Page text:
5 May 45
p. 2434.
Motion Picture Herald Product Digest
25 Aug 45
pp. 2609-10.
New York Times
31 Aug 45
p. 14.
Variety
22 Aug 45
p. 20.
CAST
NAME
CREDITED AS
CREDIT
Mary Stewart
+
PRODUCTION CREDITS
NAME
PARENT COMPANY
DISTRIBUTION COMPANY
NAME
CREDITED AS
CREDIT
DIRECTORS
Asst dir
PRODUCER
PHOTOGRAPHY
Dir of photog
2d cam
ART DIRECTORS
Art dir
Art dir
FILM EDITOR
SET DECORATORS
Set dec
Assoc
COSTUMES
MUSIC
Mus dir
Orch arr
SOUND
Mus mixer
Mus mixer
VISUAL EFFECTS
Spec photog eff
Miniatures
DANCE
Dance dir
Asst dance dir
MAKEUP
Makeup artist
PRODUCTION MISC
Tech adv
Prod mgr
Research dir
Research asst
COLOR PERSONNEL
Technicolor dir
SOURCES
LITERARY
Based on the novel State Fair by Phil Stong (New York, 1932).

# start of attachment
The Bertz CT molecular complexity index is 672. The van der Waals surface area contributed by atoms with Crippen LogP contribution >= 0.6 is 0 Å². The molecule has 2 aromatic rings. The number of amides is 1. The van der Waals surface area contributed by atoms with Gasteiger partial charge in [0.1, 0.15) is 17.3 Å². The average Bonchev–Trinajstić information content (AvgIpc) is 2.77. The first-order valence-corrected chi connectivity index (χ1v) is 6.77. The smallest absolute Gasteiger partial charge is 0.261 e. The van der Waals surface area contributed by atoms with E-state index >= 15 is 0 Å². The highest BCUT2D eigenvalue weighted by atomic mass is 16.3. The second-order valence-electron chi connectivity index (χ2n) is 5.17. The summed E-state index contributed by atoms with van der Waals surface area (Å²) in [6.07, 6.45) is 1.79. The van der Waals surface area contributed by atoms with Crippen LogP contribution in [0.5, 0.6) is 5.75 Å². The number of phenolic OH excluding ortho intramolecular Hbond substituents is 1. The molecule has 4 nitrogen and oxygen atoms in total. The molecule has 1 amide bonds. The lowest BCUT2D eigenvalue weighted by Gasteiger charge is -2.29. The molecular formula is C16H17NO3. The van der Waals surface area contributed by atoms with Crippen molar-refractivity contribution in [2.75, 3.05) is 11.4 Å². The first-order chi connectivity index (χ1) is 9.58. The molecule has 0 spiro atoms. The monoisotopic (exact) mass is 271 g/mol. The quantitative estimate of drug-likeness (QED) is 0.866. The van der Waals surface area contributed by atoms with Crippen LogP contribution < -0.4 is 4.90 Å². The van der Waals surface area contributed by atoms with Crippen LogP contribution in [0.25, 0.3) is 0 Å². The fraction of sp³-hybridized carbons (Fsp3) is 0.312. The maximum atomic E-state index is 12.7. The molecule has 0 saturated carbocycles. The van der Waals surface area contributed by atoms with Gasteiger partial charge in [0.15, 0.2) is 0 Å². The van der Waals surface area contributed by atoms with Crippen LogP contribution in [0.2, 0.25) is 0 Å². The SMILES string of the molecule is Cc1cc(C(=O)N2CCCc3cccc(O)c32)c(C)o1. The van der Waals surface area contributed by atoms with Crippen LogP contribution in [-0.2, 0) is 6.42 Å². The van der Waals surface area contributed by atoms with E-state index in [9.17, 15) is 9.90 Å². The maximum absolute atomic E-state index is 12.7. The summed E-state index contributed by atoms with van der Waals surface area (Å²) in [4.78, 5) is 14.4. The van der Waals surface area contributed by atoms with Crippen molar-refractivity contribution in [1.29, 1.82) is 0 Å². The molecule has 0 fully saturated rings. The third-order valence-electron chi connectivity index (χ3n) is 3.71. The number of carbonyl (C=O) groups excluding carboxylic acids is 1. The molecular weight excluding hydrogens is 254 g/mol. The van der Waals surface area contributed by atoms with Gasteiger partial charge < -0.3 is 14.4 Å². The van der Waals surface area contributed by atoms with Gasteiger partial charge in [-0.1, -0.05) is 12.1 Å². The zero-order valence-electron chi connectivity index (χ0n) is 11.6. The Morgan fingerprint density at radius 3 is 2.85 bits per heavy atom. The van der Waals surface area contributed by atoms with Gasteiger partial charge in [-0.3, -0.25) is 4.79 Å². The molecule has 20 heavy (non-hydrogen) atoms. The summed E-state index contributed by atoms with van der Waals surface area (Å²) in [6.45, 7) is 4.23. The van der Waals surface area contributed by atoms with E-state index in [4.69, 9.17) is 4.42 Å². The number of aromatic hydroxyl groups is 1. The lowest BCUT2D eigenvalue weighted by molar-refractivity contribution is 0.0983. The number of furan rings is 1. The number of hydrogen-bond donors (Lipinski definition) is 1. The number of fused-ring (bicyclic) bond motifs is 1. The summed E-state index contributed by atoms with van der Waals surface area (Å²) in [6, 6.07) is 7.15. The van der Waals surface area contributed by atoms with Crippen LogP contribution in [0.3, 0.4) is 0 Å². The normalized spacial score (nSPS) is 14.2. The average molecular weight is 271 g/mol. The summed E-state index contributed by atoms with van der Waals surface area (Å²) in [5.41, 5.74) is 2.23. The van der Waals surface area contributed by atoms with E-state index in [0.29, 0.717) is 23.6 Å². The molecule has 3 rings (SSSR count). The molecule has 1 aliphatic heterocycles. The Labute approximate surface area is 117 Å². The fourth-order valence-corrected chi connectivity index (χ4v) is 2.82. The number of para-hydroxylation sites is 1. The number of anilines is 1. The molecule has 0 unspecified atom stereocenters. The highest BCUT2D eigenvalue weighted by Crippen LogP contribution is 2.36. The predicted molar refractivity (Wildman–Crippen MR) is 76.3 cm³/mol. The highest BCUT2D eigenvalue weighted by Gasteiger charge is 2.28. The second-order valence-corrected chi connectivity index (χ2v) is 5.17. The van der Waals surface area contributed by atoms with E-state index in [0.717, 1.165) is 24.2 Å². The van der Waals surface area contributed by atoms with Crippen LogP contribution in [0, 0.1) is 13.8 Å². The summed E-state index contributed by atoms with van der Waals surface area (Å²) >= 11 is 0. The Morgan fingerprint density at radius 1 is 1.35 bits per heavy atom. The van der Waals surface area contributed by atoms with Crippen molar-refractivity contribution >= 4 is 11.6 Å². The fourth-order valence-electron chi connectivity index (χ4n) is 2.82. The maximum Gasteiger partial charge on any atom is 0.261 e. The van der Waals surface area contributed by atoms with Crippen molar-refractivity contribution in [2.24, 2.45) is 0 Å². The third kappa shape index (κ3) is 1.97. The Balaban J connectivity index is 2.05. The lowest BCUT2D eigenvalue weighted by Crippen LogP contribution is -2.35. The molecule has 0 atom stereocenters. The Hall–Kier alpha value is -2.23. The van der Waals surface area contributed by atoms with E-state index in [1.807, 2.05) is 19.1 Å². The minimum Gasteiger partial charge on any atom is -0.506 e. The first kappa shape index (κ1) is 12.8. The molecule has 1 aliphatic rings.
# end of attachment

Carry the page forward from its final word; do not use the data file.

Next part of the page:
AUTHOR
SONGS
"Our State Fair," "It Might as Well Be Spring," "That's for Me," "It's a Grand Night for Singing," "Isn't It Kinda Fun" and "All I Owe Iowa," music by Richard Rodgers, lyrics by Oscar Hammerstein, II.
DETAILS
Alternate Title:
Rodgers and Hammerstein's State Fair
Release Date:
October 1945
Premiere Information:
World premiere in Des Moines, IA: 29 August 1945
New York opening: week of 30 August 1945
Los Angeles opening: 5 October 1945
Production Date:
3 January--mid March 1945
addl seq began 27 April 1945
Copyright Claimant:
Twentieth Century-Fox Film Corp.
Copyright Date:
29 August 1945
Copyright Number:
LP16
Physical Properties:
Sound
Western Electric Mirrophonic Recording
Color
Technicolor
Duration(in mins):
100
Length(in feet):
8,975
Length(in reels):
11
Country:
United States
PCA No:
10703
Passed by NBR:
No
SYNOPSIS